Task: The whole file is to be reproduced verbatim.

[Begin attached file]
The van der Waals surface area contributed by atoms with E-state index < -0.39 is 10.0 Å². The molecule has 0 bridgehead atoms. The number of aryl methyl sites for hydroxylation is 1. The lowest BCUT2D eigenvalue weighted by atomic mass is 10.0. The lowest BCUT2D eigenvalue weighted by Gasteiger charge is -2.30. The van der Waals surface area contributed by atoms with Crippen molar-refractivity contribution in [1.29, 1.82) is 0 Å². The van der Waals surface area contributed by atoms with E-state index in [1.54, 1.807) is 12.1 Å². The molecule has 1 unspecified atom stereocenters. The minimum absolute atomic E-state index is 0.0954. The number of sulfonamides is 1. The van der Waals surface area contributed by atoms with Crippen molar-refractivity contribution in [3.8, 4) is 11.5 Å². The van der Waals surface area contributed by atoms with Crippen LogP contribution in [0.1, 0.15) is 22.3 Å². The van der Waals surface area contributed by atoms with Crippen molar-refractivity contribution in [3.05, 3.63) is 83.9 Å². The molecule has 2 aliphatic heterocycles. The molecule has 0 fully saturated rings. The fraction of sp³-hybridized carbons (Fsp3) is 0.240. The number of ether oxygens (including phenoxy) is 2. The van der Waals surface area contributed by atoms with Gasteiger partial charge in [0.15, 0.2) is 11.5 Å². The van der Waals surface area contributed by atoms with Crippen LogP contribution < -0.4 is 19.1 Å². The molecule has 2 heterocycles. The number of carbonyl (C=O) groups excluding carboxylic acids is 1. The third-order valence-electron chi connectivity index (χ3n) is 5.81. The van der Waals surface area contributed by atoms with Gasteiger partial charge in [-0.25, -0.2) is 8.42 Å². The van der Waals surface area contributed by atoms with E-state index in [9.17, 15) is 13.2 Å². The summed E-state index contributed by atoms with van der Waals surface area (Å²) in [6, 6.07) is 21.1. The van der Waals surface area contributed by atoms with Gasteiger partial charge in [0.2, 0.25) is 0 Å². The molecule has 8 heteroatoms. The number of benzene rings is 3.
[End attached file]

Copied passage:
The van der Waals surface area contributed by atoms with E-state index < -0.39 is 10.0 Å². The molecule has 0 bridgehead atoms. The number of aryl methyl sites for hydroxylation is 1. The lowest BCUT2D eigenvalue weighted by atomic mass is 10.0. The lowest BCUT2D eigenvalue weighted by Gasteiger charge is -2.30. The van der Waals surface area contributed by atoms with Crippen molar-refractivity contribution in [1.29, 1.82) is 0 Å². The van der Waals surface area contributed by atoms with E-state index in [1.54, 1.807) is 12.1 Å². The molecule has 1 unspecified atom stereocenters. The minimum absolute atomic E-state index is 0.0954. The number of sulfonamides is 1. The van der Waals surface area contributed by atoms with Crippen molar-refractivity contribution in [3.8, 4) is 11.5 Å². The van der Waals surface area contributed by atoms with Crippen LogP contribution in [0.1, 0.15) is 22.3 Å². The van der Waals surface area contributed by atoms with Crippen molar-refractivity contribution in [3.05, 3.63) is 83.9 Å². The molecule has 2 aliphatic heterocycles. The molecule has 0 fully saturated rings. The fraction of sp³-hybridized carbons (Fsp3) is 0.240. The number of ether oxygens (including phenoxy) is 2. The van der Waals surface area contributed by atoms with Gasteiger partial charge in [0.15, 0.2) is 11.5 Å². The van der Waals surface area contributed by atoms with Crippen LogP contribution < -0.4 is 19.1 Å². The molecule has 2 heterocycles. The number of carbonyl (C=O) groups excluding carboxylic acids is 1. The third-order valence-electron chi connectivity index (χ3n) is 5.81. The van der Waals surface area contributed by atoms with Gasteiger partial charge in [-0.25, -0.2) is 8.42 Å². The van der Waals surface area contributed by atoms with E-state index in [9.17, 15) is 13.2 Å². The summed E-state index contributed by atoms with van der Waals surface area (Å²) in [6, 6.07) is 21.1. The van der Waals surface area contributed by atoms with Gasteiger partial charge in [0.2, 0.25) is 0 Å². The molecule has 8 heteroatoms. The number of benzene rings is 3.